Results obtained in the laboratory and clinical studies indicate small numbers of hookworm or roundworm eggs may be passed in the feces for up to 7 days after treatment although the worms themselves were eliminated. A follow-up fecal examination should be conducted 2 to 4 weeks after treatment to determine the need for retreatment.
Palatability: Palatability studies with Drontal® Plus Taste Tabs® Tablets were conducted at 3 different veterinary clinics in the United States. These studies included a total of 151 dogs (65 males / 86 females) representing 34 different breeds with body weights ranging from 3.8 – 190 lbs. The tablets were offered free-choice to the dogs by their owners and over 89% of the dogs willingly consumed the tablets.
None of the 103 dogs treated with Drontal® Plus Anthelmintic Tablets in the clinical field studies exhibited drug-related side effects. Of the 40 dogs treated with Drontal Plus Taste Tabs® Tablets in laboratory studies, two dogs exhibited vomiting, one puppy exhibited bloody/mucoid stool and one puppy exhibited watery/profuse stool.
For customer service or to obtain product information, including Material Safety Data Sheet, call 1-800-633-3796. For medical emergencies or to report adverse reactions, call 1-800-422-9874.
Controlled safety evaluations have been conducted in dogs with Drontal® Plus (praziquantel/pyrantel pamoate/febantel) Anthelmintic Tablets. Dogs receiving up to 5 times the label dosage (35 mg praziquantel, 35 mg pyrantel pamoate and 179 mg febantel per kg of body weight) for 3 consecutive days (3 times the label duration) showed clinical signs of vomition and non-formed stools. One dog receiving a 3 times labeled dose had elevated SGPT, SGOT, CPK and GGT readings (outside of normal range) at 6 days post-treatment. No additional findings were noted in hematology/clinical chemistry parameters nor were there any treatment-related histological lesions. Vomition was the only side effect observed when dogs received a single treatment of 61 mg praziquantel, 61 mg pyrantel pamoate and 305 mg febantel/kg with one dog having an elevated SGPT reading (outside of normal range) at 24 hours post-treatment which had returned to normal by 7 days.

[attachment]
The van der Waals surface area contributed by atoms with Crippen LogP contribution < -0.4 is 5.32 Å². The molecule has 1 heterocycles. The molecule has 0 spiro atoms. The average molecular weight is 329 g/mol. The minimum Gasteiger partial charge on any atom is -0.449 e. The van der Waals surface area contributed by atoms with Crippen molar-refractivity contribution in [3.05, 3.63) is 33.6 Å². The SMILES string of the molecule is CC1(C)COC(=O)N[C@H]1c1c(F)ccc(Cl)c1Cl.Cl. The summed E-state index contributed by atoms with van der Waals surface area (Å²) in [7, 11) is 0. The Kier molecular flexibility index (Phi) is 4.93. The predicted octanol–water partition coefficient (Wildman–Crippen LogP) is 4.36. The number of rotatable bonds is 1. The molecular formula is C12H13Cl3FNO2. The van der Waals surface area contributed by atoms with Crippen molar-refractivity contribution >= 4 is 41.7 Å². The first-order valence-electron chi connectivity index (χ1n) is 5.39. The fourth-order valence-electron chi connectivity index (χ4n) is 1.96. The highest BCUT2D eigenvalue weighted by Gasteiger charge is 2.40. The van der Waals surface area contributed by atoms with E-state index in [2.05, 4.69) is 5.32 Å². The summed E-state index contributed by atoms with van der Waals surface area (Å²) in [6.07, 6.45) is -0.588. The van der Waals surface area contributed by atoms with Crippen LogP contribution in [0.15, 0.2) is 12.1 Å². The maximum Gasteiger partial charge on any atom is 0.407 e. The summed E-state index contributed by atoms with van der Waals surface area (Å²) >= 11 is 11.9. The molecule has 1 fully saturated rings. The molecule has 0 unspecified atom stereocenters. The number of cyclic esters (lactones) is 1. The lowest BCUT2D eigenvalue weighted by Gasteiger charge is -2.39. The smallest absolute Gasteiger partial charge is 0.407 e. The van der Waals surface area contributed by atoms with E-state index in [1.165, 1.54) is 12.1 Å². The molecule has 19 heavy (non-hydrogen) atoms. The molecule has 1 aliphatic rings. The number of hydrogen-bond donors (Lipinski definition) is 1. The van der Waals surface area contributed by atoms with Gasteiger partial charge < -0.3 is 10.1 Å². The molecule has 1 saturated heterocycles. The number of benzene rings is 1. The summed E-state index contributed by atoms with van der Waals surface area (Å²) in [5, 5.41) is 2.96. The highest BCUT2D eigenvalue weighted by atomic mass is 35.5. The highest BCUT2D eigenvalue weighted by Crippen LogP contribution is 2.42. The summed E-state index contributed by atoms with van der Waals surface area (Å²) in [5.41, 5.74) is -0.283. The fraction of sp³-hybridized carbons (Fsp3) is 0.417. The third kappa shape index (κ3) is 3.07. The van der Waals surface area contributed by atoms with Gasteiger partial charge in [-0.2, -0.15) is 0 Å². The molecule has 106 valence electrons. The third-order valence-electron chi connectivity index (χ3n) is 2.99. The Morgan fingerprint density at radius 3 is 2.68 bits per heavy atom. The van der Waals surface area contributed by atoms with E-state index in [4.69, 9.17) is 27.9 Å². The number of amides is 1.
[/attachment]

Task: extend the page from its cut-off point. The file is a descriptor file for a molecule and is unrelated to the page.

Drontal® Plus Taste Tabs® Tablets should be stored at or below 77 °F (25 °C).
Un-blistered whole or partial tablets should be stored in a tightly sealed container.
Drontal® Plus Taste Tabs® Tablets are available in three tablet sizes:
Code 08758428: 40 tabs/box for Puppies and Small Dogs
Code 08892051: 40 tabs/box for Medium Sized Dogs
Code 08892078: 30 tabs /box for Large Dogs
1 Andrews P. 1976. Pharmacokinetic Studies with DRONCIT® in Animals Using a Biological Assay. Veterinary Medical Review. 2:154-165.
2 Campbell WC. 1986. The Chemotherapy of Parasitic Infections. J. Parasit. 72(1):45-61.
3 Hildreth MB Johnson MD and Kazacos KR. 1991. A Zoonosis of Increasing Concern in the United States. Compendium for Cont. Ed. 13(5): 727-740.
4 Lieby PD Carney WP and Woods CE. 1970. Studies on Sylvatic Echinococcosis, Ill. Host Occurrence and Geographic Distribution of Echinococcus multilocularis in the North Central United States. J. Parasit. 56(6): 1141-1150.
5 Georgi JR and Georgi ME. 1990. Parasitology for Veterinarians. W.B. Saunders Co. 118-138.
6 Soulsby EJL. 1982. Helminths, Arthropods and Protozoa of Domesticated Animals. 7th Edition. Lea & Febiger. 118-138.
7 Craig PS and McPharson CNL. 1988. Sodium Hypochlorite as an Ovicide for Echinococcus. Ann Trop Med. and Parasit. 82(2): 211-213.
8 Freedom of Information Summary (FOI) NADA 133-953 Vercom Paste (febantel and praziquantel).
U.S. Patent No. 7,348,027
Bayer HealthCare LLC
Animal Health DivisionShawnee Mission, Kansas 66201 USA
NADA 141-007, Approved by FDA
VetLabel.com provides trustworthy package insert and label information about marketed drugs as submitted by manufacturers to the U.S. Food and Drug Administration. Package information is not reviewed or updated separately by VetLabel.com. Every individual animal healthcare product label entry contains a unique identifier which can be used to secure further details directly from the U.S. National Institutes of Health and/or the FDA.